I envisioned dappled light sparkling off blood red floribunda Europeana. After carefully researching the perfect mint julep recipe printed right before The Kentucky Derby in the Wall Street Journal made in a sterling cup with shaved ice, the finest Kentucky bourban and a perfect sprig of mint; I found I don’t like mint juleps. I couldn’t choke it down, not even in the sterling cup with shaved ice. Good thing Big Daddy does not share my aversion to bourban. I digress. I like the oak tree, the roses, the stone path, the shaved ice, the sterling cup and sitting in a summer breeze enjoying all the fruits of my labor. I especially like good company and a lovely beverage, maybe a mimosa or a little chardonnay, or iced tea and shaved ice with lemon. The planning for the new rose bed continues. It’s a good thing I read a lot of mysteries because I had to be a detective to locate a rose supplier in this area. I went through the Landscape and Nursery Association of Greater St. Louis and determined that Effinger’s Garden Center in Belleville, Illinois had the  Week’s Roses varieties I was looking for. The first new rose bed will be all floribundas. I am planning floribundas because they are showy with lots of colorful flowers. This garden is along a side walk facing east and does get 6-8 hours of full sun. I plan on varieties that are no more than about three feet tall. I hope to be able to locate Cherry Parfait, Iceberg, Black Cherry, just to name a few.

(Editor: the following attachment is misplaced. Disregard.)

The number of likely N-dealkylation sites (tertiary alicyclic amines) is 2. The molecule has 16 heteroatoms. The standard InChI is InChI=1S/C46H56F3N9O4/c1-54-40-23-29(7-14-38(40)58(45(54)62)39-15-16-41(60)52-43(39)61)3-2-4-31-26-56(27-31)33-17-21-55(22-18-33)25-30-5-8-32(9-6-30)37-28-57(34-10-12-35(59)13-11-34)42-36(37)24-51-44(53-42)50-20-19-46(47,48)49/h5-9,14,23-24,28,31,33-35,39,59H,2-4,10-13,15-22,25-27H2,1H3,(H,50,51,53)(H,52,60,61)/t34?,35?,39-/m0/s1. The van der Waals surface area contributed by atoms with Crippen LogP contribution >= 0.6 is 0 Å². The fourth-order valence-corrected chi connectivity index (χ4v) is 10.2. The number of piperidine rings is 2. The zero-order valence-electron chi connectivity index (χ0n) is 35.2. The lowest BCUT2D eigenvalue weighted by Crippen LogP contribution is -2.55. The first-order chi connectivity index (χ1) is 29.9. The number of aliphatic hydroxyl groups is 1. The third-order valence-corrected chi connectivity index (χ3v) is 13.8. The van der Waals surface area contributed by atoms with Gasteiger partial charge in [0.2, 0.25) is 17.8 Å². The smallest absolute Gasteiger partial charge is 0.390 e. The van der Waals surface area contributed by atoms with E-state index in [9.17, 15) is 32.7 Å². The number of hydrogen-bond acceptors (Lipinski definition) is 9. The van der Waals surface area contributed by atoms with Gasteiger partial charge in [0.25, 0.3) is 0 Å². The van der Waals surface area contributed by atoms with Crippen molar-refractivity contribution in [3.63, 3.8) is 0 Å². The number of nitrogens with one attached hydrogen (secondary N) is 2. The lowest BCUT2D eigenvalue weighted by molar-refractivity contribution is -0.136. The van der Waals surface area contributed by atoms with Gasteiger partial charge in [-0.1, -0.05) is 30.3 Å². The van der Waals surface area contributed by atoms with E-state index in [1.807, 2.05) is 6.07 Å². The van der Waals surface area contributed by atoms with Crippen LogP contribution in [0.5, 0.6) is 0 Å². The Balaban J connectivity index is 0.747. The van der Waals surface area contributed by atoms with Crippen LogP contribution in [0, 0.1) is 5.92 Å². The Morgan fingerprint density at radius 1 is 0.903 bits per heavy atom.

Black Cherry, Floribunda Rose Gagasgarden
Black Cherry, Floribunda Rose Gagasgarden

I will publish the list as soon as I complete the plan. I located the supplier by calling a nursery in St. Louis. and she said many nurseries are cutting back and just selling knock-outs because of lack of demand by the public for hybrid teas due to the care they think is associated with hybrid roses. I am very sorry to hear this. She then referred me to Diane Bruekman in Baldwin, Il  who worked at the Saint Louis Botanic Gardens and now sells roses to the local rose societies. Diane and I had a long discussion and I am looking forward to receiving her list of roses. Of course there’s always mail order for bare root roses like Edmunds Roses in Oregon and they are a wonderful supplier. I just like to go to a local supplier when I can. I love to visit nurseries and landscape centers in the spring don’t you? Northhaven Gardens in Dallas, TX publishes their rose list and here it is. Northhaven Gardens 2012 RoseList Dallas, Texas. This is my idea of good times.